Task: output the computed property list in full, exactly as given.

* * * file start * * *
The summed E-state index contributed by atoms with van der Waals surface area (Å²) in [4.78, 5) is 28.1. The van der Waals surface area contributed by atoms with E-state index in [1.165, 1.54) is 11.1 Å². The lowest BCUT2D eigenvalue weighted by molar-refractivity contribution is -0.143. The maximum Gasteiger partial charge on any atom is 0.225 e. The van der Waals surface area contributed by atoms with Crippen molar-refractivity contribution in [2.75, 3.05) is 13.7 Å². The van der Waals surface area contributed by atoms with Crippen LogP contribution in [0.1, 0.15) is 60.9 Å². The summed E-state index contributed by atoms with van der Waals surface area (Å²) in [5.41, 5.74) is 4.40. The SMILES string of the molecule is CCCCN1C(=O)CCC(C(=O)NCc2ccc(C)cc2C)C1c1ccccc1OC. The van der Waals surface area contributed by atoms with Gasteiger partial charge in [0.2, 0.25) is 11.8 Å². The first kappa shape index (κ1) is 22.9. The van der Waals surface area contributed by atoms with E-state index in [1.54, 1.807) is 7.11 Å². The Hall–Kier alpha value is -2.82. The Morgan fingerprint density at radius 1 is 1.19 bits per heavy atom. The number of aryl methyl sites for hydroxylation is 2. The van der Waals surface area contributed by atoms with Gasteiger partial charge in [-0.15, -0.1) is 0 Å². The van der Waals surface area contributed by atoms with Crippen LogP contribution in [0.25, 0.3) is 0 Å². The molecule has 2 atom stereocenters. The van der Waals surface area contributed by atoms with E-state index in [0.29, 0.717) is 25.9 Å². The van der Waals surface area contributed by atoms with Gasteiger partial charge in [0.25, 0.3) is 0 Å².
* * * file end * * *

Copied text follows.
The summed E-state index contributed by atoms with van der Waals surface area (Å²) in [4.78, 5) is 28.1. The van der Waals surface area contributed by atoms with E-state index in [1.165, 1.54) is 11.1 Å². The lowest BCUT2D eigenvalue weighted by molar-refractivity contribution is -0.143. The maximum Gasteiger partial charge on any atom is 0.225 e. The van der Waals surface area contributed by atoms with Crippen molar-refractivity contribution in [2.75, 3.05) is 13.7 Å². The van der Waals surface area contributed by atoms with Crippen LogP contribution in [0.1, 0.15) is 60.9 Å². The summed E-state index contributed by atoms with van der Waals surface area (Å²) in [5.41, 5.74) is 4.40. The SMILES string of the molecule is CCCCN1C(=O)CCC(C(=O)NCc2ccc(C)cc2C)C1c1ccccc1OC. The van der Waals surface area contributed by atoms with Gasteiger partial charge in [0.2, 0.25) is 11.8 Å². The first kappa shape index (κ1) is 22.9. The van der Waals surface area contributed by atoms with E-state index in [1.54, 1.807) is 7.11 Å². The Hall–Kier alpha value is -2.82. The Morgan fingerprint density at radius 1 is 1.19 bits per heavy atom. The number of aryl methyl sites for hydroxylation is 2. The van der Waals surface area contributed by atoms with Gasteiger partial charge in [-0.15, -0.1) is 0 Å². The van der Waals surface area contributed by atoms with Crippen LogP contribution in [0.25, 0.3) is 0 Å². The molecule has 2 atom stereocenters. The van der Waals surface area contributed by atoms with E-state index in [0.29, 0.717) is 25.9 Å². The van der Waals surface area contributed by atoms with Gasteiger partial charge in [0.25, 0.3) is 0 Å².